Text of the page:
Memories influence our perceptions, and when we experience a new social space, our reactions are drawn from our biases, innate curiosity, and will to understand. With the digital age and rise of social media, these reactions are constantly tweaked by crowdsourcing and embedded algorithms, starting the slow, inexorable process of displacing direct experience. There is, of course, a benefit to social media. The shared videos of the murders of George Floyd, Ahmaud Arbery, and countless others have cast a necessary spotlight on racism. But when it comes to human interaction online, where do we draw the line between documentation and groupthink? My fear is that the desperate need for digital connection and affirmation will become so strong that our real world will become little more than a Potemkin village that serves as a backdrop for a virtual one. Will the generations ahead be aware of our real world’s richness? Or will they plug into Zuckerberg’s Matrix-like reality and go to work?
For better or worse, the digital rubicon has been crossed. It’s easy and completely justifiable to get annoyed with the person blocking the subway entrance, frantically tapping out a text message—this is ignorance of one’s surroundings. Of more immediate concern is the manifestation of our growing isolation from one another, such as when we see a couple sitting together in a cafe staring at their phones, or we’re ignored by a salesperson updating their social media feed. If buildings become secondary experiences for their users as they clamor to connect digitally, then what is the point of architecture?
Architects actively absorb influences while designing and making choices and we should use our design skills to increase public engagement. The results, like art, are ever changing in their interpretation by the communities they serve. People should want to know more about the buildings they walk by and the public parks they enter. Catering to billionaires’ enormous wallets and deficits of taste won’t help. Our projects should be supple and delightful, requiring our attention while rousing dormant sensory systems. Like the guy in Washington Square Park who draws community circles on the ground, can our designs gather visitors into concentric rings of social connection? Perhaps there are areas that turn off cellular signals and allow access to hyper-localized networks that map a place’s history, environmental impact, design achievements, energy performance, equity initiatives, and more. By being intentional in our desire to create something finite, yet real, architects can nurture a growing atlas of awareness that illuminates a community’s soul.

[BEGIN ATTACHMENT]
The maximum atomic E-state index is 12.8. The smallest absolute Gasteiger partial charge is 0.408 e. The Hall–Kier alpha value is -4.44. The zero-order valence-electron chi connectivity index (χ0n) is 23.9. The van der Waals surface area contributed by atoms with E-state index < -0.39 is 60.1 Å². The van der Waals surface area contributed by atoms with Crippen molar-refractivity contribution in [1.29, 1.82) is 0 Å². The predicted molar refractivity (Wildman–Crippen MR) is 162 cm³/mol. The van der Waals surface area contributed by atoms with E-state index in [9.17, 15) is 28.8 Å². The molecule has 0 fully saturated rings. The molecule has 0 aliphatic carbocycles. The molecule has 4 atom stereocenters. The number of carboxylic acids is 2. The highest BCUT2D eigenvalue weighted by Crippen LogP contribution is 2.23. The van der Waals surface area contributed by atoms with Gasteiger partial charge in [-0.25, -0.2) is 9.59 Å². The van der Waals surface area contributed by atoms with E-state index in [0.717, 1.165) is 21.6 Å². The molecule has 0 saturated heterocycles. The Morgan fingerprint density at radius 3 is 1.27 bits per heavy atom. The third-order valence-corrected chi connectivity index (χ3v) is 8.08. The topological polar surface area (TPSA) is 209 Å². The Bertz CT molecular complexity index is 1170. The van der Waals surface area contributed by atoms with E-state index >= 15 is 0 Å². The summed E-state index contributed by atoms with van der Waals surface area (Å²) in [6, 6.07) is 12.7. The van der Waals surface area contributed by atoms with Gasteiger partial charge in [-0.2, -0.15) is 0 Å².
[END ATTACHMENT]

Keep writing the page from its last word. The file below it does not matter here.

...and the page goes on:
Architects face many challenges in their practices: How do we create more affordable housing? What steps are required to mitigate the impact of climate change? The answers are elusive, but aren’t we better architects when we start researching and designing for things that we don’t completely understand? Our success is measured by what ultimately gets built, and we must face the digital world’s influence on our work as a new challenge. We can save the third dimension, not by designing better phone storage pouches, but by recognizing that our role is to use our skills to foster better and healthier social connection in the physical worlds we create. Otherwise, if we follow the path laid out before us by the tech gods, the virtual world will overtake us and start diminishing our role as creators, thinkers, and innovators of a new, better reality.
Unless otherwise noted all images created by the author.